The second charge market “has taken post-Brexit uncertainty in its stride”, with new business volumes in the traditionally quieter August matching July and 6% higher than the same time last year, according to Enterprise Finance research.
Its report shows that in July, the total value of monthly second charge lending actually increased by 4% from £70m in June to £73m post-Vote, continuing the momentum from May and June’s post-MCD rebound. Compared to a year earlier, July’s total is comparable with the £74m observed by the FLA in July 2015.
On an annualised basis, the market has consolidated at just under £900m (£889m in the 12 months to August) of gross lending after a period of prolonged growth through 2015. Enterprise says this flattening reflects the period of MCD-related market restructuring, but also puts the industry on a stronger footing for sustained, longer-term growth in future.
Enterprise says the economic uncertainty resulting from the vote may have encouraged more borrowers to consolidate their debts, to make their payments more affordable and to avoid potential future shockwaves.
Further, with falls in available interest rates being a feature of the market over the summer, second charges became more attractive options in July and August, and Enterprise believes this will continue as rates below 4% have arrived on the market.
Additionally, some homeowners have been deterred from moving house following the Leave vote, somewhat moderating continued growth residential house prices. Home improvements are one of the most popular reasons for taking out a second charge mortgage, so this trend has supported the month-on-month growth of second charge mortgages.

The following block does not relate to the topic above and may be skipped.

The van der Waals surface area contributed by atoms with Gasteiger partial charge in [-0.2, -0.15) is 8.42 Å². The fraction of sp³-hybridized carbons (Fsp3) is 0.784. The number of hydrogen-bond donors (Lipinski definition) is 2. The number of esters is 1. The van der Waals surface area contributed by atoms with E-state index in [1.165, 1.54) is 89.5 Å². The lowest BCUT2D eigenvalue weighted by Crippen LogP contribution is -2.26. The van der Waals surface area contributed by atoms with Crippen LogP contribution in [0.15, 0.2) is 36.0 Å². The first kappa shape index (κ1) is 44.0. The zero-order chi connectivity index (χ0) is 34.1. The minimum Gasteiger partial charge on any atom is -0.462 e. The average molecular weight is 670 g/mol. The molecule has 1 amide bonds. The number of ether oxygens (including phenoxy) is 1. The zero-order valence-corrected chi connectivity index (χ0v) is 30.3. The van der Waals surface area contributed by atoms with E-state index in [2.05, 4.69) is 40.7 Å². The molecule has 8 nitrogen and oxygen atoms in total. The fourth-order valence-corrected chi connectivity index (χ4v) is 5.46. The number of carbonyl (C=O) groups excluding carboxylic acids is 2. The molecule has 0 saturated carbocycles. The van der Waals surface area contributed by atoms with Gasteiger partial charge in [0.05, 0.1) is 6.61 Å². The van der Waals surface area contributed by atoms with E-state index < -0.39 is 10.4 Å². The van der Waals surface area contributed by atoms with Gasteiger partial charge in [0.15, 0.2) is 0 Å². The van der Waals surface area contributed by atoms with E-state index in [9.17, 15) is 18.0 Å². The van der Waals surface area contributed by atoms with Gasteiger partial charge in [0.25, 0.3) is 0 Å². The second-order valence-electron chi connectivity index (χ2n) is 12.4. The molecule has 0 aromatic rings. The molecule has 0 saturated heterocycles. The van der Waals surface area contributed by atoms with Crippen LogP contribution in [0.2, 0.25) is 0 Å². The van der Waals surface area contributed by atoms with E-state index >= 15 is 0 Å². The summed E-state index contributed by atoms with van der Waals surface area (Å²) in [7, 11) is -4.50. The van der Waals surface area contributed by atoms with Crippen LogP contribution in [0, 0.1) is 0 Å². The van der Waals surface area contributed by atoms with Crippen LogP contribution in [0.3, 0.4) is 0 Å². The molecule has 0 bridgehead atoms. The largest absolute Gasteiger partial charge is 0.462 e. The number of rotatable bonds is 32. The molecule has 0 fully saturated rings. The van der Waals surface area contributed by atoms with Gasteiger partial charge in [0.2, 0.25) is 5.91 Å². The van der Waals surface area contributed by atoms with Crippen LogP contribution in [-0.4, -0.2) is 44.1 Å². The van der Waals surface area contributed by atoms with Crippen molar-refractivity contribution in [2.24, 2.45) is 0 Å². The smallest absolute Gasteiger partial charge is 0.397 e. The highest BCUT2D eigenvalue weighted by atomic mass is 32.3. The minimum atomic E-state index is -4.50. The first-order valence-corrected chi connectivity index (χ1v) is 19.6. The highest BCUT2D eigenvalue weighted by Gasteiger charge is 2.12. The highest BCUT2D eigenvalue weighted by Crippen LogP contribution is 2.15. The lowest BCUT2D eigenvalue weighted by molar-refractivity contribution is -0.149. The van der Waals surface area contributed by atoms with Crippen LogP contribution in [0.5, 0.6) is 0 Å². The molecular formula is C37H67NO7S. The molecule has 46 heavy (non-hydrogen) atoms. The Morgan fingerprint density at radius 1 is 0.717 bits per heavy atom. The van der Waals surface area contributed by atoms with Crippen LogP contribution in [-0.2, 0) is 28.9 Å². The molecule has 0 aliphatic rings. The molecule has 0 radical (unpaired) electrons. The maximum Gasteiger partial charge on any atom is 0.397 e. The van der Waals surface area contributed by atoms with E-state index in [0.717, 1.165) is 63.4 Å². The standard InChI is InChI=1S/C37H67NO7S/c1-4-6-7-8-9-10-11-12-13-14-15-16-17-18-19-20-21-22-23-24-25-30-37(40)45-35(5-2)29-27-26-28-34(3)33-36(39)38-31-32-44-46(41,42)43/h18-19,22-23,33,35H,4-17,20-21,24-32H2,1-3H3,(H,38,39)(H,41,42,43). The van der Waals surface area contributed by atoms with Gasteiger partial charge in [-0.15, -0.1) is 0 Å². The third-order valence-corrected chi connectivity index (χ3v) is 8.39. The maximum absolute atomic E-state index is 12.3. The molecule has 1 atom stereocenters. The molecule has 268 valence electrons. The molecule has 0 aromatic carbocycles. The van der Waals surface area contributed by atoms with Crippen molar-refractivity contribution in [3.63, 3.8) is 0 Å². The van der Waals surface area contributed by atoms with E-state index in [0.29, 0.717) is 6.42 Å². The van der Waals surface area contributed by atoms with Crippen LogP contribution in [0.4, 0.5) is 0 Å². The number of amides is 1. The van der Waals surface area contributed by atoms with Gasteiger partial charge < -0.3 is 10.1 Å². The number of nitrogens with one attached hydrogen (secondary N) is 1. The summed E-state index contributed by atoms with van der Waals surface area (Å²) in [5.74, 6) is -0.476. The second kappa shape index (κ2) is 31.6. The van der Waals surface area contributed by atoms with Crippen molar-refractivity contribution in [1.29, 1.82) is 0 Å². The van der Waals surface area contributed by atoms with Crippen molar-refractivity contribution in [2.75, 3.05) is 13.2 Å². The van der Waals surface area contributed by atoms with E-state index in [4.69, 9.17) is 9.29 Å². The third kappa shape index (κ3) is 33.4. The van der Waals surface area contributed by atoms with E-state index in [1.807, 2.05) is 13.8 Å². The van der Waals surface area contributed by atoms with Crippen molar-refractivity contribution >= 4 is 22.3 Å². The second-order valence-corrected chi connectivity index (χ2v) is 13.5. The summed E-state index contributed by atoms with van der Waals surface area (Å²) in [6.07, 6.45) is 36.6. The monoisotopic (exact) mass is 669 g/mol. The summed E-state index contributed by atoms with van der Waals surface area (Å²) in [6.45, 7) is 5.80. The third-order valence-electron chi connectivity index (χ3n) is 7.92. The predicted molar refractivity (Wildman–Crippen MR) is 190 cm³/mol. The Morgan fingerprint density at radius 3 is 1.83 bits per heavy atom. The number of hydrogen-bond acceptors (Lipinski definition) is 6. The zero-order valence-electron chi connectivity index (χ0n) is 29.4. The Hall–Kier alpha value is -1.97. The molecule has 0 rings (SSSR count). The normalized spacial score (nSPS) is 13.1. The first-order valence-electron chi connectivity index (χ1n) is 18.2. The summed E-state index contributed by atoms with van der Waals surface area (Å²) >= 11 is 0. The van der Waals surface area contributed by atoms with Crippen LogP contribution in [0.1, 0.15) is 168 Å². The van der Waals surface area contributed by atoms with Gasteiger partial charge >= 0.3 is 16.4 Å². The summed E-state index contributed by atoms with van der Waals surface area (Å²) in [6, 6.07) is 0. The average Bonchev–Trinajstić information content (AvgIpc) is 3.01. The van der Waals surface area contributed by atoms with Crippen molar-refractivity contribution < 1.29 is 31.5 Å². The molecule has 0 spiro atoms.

Looking ahead, the Bank of England’s decision to lower the base rate to 0.25% in August could give the second charge market a further boost in coming months. The reduced base rate, along with a raft of other new measures designed to encourage lending like the Bank’s Term Funding Scheme, should make it cheaper for lenders to borrow money and facilitate their onward lending.
Harry Landy, Sales Director of Enterprise Finance, said: “It remains to be seen what the full impact of the vote to leave the EU will be on the second charge market, and the property market as a whole. Nevertheless, second charge lending actually increased between June and August, and data from the Council of Mortgage Lenders showed a similar growth in the level of remortgaging in that period, reinforced by the Bank of England’s latest data release. While would-be buyers may well be less inclined to purchase, homeowners have clearly not been deterred from accessing some of the excellent rates on the market – whether for second charge or remortgage borrowing.
“The second charge mortgage market is in a position of strength with the year-end on the horizon. The industry has adapted well to the challenges that the Mortgage Credit Directive has presented, and is now in much better shape as a result. Demand for second charge mortgages remains high as a result of underlying consumer needs, and is likely to increase further as a result of the cheaper deals which are trickling onto the market, following the cut to the base rate.
“The ongoing Brexit talks mean that there is little macroeconomic certainty, and further shocks are still a possibility. However, the second charge market is in good health and is robust enough to deal with these if and when they arise.”